internalized in other activities, and after years of collaborative work we
have now in common a certain way of doing research and talking about
research and so on. We have also developed common motives which help give a
bit of coordination to our work. Of course the discourse would be much more
complex here. But I need to make a long story short.


I would say that we – my colleagues and me - have developed
material-discursive practices (from Karen Barad who says that the atomic
physics theory has empirical evidences to support the break with the
Cartesian dualism. Her book: Meeting the universe halfway, page 138) about
research and we are parts of these latter. I could say the same about all
the other participations of mine. Indeed I can see that my personal
development along my life is very connected to what I have been doing so
far.


Here the issue of determinism seems to emerge. I do not want to talk about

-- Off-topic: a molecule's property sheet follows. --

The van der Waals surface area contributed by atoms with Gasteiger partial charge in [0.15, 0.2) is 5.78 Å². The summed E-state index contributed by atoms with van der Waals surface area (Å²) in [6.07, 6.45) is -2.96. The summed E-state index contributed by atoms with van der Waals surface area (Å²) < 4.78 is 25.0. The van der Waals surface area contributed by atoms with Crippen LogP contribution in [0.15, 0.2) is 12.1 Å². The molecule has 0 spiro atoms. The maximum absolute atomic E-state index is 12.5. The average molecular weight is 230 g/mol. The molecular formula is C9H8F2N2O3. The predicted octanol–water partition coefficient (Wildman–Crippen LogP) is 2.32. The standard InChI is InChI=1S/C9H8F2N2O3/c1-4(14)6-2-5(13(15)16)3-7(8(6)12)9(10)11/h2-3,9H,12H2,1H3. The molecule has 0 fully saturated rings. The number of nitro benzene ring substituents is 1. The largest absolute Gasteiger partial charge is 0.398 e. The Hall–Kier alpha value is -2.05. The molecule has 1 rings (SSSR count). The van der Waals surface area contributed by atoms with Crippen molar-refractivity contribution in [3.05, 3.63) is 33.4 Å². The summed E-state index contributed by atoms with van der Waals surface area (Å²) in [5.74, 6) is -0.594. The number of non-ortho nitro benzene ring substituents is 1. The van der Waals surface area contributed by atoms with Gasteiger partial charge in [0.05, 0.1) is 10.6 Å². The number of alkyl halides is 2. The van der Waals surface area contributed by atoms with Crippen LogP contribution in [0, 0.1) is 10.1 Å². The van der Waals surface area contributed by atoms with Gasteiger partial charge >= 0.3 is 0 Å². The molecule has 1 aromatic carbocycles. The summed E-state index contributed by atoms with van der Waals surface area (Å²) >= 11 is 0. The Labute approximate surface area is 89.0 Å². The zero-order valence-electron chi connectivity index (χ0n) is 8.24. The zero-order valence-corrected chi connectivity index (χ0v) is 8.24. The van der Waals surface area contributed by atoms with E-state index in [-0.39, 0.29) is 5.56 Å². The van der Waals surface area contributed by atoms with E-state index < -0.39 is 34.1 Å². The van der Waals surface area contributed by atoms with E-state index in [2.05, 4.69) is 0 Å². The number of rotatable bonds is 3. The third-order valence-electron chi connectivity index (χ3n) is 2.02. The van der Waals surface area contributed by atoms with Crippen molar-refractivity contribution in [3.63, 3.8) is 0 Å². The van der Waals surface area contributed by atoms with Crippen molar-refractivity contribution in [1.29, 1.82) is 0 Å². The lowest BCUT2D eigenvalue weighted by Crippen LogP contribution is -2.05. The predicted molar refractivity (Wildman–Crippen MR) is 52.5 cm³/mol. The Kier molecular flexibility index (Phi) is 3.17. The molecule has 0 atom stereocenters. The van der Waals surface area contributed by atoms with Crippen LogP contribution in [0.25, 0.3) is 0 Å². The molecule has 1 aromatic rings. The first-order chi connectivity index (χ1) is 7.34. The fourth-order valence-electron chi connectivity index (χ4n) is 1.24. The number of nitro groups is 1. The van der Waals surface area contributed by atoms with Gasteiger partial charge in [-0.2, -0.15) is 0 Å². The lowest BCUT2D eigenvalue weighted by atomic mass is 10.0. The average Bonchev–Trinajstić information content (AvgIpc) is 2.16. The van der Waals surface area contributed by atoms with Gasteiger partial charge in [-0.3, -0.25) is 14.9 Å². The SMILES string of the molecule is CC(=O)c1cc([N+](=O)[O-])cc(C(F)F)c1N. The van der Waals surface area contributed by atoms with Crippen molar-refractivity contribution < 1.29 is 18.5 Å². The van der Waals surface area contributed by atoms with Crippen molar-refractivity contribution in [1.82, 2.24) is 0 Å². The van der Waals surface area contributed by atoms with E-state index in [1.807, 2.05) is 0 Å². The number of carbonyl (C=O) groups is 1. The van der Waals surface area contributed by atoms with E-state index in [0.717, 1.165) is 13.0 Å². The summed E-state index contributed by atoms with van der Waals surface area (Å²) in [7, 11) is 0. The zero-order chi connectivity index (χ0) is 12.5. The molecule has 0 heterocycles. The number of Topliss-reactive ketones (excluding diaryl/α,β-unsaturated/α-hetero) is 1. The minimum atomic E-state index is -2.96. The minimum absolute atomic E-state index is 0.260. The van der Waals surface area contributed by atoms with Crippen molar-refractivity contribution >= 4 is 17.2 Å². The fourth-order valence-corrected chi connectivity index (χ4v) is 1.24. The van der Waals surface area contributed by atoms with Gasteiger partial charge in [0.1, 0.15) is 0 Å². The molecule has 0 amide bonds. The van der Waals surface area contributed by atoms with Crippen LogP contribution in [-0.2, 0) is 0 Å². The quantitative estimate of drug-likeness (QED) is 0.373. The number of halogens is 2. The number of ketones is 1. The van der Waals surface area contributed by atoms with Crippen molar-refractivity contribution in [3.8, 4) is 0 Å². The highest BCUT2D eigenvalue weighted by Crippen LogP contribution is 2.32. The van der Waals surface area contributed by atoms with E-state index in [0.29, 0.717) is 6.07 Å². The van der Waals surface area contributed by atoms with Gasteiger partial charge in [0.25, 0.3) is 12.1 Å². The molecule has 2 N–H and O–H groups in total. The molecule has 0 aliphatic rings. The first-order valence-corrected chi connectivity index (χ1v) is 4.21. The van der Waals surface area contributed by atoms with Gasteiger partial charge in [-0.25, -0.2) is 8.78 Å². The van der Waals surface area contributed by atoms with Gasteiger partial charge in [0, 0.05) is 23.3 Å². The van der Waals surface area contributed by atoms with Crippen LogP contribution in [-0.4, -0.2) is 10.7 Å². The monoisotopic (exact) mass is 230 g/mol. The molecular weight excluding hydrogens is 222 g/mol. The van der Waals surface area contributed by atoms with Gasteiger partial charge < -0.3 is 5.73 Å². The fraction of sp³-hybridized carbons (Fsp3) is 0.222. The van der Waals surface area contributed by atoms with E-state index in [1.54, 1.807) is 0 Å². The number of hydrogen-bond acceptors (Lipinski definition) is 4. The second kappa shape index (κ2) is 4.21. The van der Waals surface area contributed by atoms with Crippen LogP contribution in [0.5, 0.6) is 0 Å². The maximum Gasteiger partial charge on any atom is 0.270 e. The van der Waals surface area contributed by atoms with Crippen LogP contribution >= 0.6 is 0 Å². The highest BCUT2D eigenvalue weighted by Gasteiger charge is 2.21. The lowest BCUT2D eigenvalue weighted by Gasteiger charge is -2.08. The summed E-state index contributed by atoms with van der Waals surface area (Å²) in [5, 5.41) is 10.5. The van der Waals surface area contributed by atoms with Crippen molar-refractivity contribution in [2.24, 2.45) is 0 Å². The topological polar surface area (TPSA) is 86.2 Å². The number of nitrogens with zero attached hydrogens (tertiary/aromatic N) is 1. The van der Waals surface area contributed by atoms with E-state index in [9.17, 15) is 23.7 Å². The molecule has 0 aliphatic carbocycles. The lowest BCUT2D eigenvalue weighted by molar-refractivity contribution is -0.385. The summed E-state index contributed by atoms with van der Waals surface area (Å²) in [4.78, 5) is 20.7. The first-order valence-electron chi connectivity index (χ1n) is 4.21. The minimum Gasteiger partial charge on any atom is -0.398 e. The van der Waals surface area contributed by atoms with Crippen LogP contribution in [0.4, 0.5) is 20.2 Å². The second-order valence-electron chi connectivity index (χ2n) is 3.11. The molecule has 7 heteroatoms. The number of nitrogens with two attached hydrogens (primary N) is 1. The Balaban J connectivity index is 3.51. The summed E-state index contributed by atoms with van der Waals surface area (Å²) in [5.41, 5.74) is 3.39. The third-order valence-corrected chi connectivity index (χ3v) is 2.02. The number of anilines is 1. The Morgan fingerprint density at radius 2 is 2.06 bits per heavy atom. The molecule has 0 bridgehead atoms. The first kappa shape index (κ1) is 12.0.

this. I just say that I think I could argue that my stance does not fall
into the determinism.


Now I want to take your example – Andy – of the soldier. I would reply to
your question by saying that the victory of the soldier’s country is the
victory of the soldier in a patriotic material-discursive practices. If the
soldier’s upbringing has occurred in this type of practices, he could feel
proud to die for his country. Of course, if he had had a pacifist
education, but were forced to be a soldier, then he might have undermined
the success of his country in that war.


In any case, I can see a single development: the pacifist soldier has to
die for his country. We are part of something which is bigger than us even
when we try to get out of it.


When I say that I need to talk to myself first using a Cartesian language,
it is because I am aware that my upbringing was through material-discursive
Cartesian practices. So I need first to talk in ‘Cartesianism’ and then try
to change slightly my language to try to render what I can see now, after
the internalization of a CHAT influenced perspective.


I prefer the word ‘dimension’ because it recalls a solid form: activity is
a solid form with its dimensions: material, collective and subjective. The
word ‘level’ points to what is up and what is down. I don’t have valid
criteria to decide what is up and what is down.


Hope this is useful to answer your questions, Andy.

Comments are welcome.


Cristina